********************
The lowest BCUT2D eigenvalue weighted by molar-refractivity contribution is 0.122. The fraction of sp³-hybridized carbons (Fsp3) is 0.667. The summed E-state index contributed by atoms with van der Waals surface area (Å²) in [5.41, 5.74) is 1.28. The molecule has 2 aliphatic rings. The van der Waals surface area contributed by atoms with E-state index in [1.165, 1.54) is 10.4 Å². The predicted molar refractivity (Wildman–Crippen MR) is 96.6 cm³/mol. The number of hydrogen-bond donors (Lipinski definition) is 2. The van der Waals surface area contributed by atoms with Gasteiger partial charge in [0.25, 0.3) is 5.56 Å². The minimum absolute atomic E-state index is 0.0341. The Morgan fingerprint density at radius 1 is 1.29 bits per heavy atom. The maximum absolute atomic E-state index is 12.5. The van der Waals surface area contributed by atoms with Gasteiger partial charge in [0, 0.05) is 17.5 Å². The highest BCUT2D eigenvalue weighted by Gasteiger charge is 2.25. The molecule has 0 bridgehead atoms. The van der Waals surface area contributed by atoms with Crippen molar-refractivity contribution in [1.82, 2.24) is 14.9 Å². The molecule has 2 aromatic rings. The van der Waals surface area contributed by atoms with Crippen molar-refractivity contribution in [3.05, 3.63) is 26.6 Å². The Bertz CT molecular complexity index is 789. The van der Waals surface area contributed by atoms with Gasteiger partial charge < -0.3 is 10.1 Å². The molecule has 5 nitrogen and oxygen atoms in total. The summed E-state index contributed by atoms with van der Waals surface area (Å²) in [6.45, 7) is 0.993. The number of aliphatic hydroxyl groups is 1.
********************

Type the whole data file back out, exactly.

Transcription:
The lowest BCUT2D eigenvalue weighted by molar-refractivity contribution is 0.122. The fraction of sp³-hybridized carbons (Fsp3) is 0.667. The summed E-state index contributed by atoms with van der Waals surface area (Å²) in [5.41, 5.74) is 1.28. The molecule has 2 aliphatic rings. The van der Waals surface area contributed by atoms with E-state index in [1.165, 1.54) is 10.4 Å². The predicted molar refractivity (Wildman–Crippen MR) is 96.6 cm³/mol. The number of hydrogen-bond donors (Lipinski definition) is 2. The van der Waals surface area contributed by atoms with Gasteiger partial charge in [0.25, 0.3) is 5.56 Å². The minimum absolute atomic E-state index is 0.0341. The Morgan fingerprint density at radius 1 is 1.29 bits per heavy atom. The maximum absolute atomic E-state index is 12.5. The van der Waals surface area contributed by atoms with Gasteiger partial charge in [0, 0.05) is 17.5 Å². The highest BCUT2D eigenvalue weighted by Gasteiger charge is 2.25. The molecule has 0 bridgehead atoms. The van der Waals surface area contributed by atoms with Crippen molar-refractivity contribution in [1.82, 2.24) is 14.9 Å². The molecule has 2 aromatic rings. The van der Waals surface area contributed by atoms with Crippen molar-refractivity contribution in [3.05, 3.63) is 26.6 Å². The Bertz CT molecular complexity index is 789. The van der Waals surface area contributed by atoms with Gasteiger partial charge < -0.3 is 10.1 Å². The molecule has 5 nitrogen and oxygen atoms in total. The summed E-state index contributed by atoms with van der Waals surface area (Å²) in [6.45, 7) is 0.993. The number of aliphatic hydroxyl groups is 1.